The Rosalind Franklin Society is an honorific, interdisciplinary, and international society which recognizes, fosters, and advances the important contributions of women in the life sciences and affiliated disciplines. In so doing, the Society honors the under-recognized achievements of the late Rosalind Franklin (1920-1958), a British x-ray crystallographer whose work producing x-ray images of DNA was crucial in the discovery of its structure by James Watson and Francis Crick. Franklin symbolizes progress for women in science but her accomplishments were not recognized during her lifetime, awarded posthumously, nor are they completely acknowledged today. To celebrate the life, work, and symbolic power of this remarkable heroine in science, the Society recognizes the work of outstanding women scientists, fosters greater opportunities for women in the sciences, and motivates and educates by examples young generations of women who have this calling.
Toward accomplishing its mission, the Society works to enable women to achieve more tenure-track appointments in academia as well as leadership positions in industry, academia, and government. As these goals are achieved, the Society communicates them to the scientific community and to talented young women to motivate them to pursue science as a profession. Within its purview, the Society maintains regular communication with the Board, holds an annual board meeting, organizes special events throughout the year, solicits funding for the creation of its own awards for women in the life sciences, and educates the public, policy makers, and the press community about the significant contributions of women to scientific research and their impact.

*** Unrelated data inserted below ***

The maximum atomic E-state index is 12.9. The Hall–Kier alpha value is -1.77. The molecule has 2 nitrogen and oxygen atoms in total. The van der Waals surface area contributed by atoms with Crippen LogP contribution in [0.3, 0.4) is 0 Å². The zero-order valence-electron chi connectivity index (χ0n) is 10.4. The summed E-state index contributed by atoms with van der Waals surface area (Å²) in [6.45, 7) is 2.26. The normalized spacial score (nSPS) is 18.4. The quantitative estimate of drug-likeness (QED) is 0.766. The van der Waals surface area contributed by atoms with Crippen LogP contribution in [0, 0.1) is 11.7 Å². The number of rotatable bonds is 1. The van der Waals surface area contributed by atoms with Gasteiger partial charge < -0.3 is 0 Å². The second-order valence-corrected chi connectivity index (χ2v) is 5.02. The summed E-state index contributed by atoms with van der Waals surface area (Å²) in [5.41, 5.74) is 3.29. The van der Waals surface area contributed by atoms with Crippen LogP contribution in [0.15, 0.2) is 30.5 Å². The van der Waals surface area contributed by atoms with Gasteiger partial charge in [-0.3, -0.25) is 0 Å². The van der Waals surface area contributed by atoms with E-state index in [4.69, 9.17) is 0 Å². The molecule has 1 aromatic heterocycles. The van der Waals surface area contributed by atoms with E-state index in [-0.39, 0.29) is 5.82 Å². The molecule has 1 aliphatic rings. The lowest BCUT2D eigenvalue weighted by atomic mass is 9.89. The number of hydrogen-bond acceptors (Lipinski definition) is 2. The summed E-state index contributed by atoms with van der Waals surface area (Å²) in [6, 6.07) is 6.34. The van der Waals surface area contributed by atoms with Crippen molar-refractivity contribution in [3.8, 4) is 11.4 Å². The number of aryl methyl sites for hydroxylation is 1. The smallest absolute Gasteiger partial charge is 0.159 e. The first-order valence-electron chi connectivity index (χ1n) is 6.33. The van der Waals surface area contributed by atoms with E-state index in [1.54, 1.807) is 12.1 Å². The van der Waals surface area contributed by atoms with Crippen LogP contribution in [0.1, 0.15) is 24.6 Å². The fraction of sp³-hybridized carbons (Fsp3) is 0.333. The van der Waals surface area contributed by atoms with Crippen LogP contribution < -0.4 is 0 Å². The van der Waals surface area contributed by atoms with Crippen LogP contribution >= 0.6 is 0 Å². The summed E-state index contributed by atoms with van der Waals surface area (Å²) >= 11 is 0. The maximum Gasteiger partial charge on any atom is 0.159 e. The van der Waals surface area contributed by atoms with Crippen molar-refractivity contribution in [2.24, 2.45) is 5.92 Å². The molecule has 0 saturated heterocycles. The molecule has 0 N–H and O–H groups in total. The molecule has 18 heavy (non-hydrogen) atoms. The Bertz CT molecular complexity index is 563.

The Board includes 100 leaders in the field, including 5 Nobel Laureates, eminent researchers, educators, administrators, and applied scientists. The Society also includes a panel of 24 Advisory Board members representing the nonprofit, public, and corporate sectors. Broadening the reach and visibility of RFS, is its Council of Academic Institutions, comprised of major universities, medical schools, and research institutes represented on our Board. We have also formed a Council of Corporate Leadership, representing the foremost corporations in the fields of science and technology, to be comprised of frontrunners in business who understand the need to address barriers faced by women in typically male-dominated professions and institutions. With such important individuals, institutions, and corporations involved, RFS is poised to have enormous influence and impact helping women scientists achieve their greatest potential. By bringing together leaders in science, both women and men, the Society will work to ensure that women obtain the opportunity, advancement, recognition, and influence in science they deserve.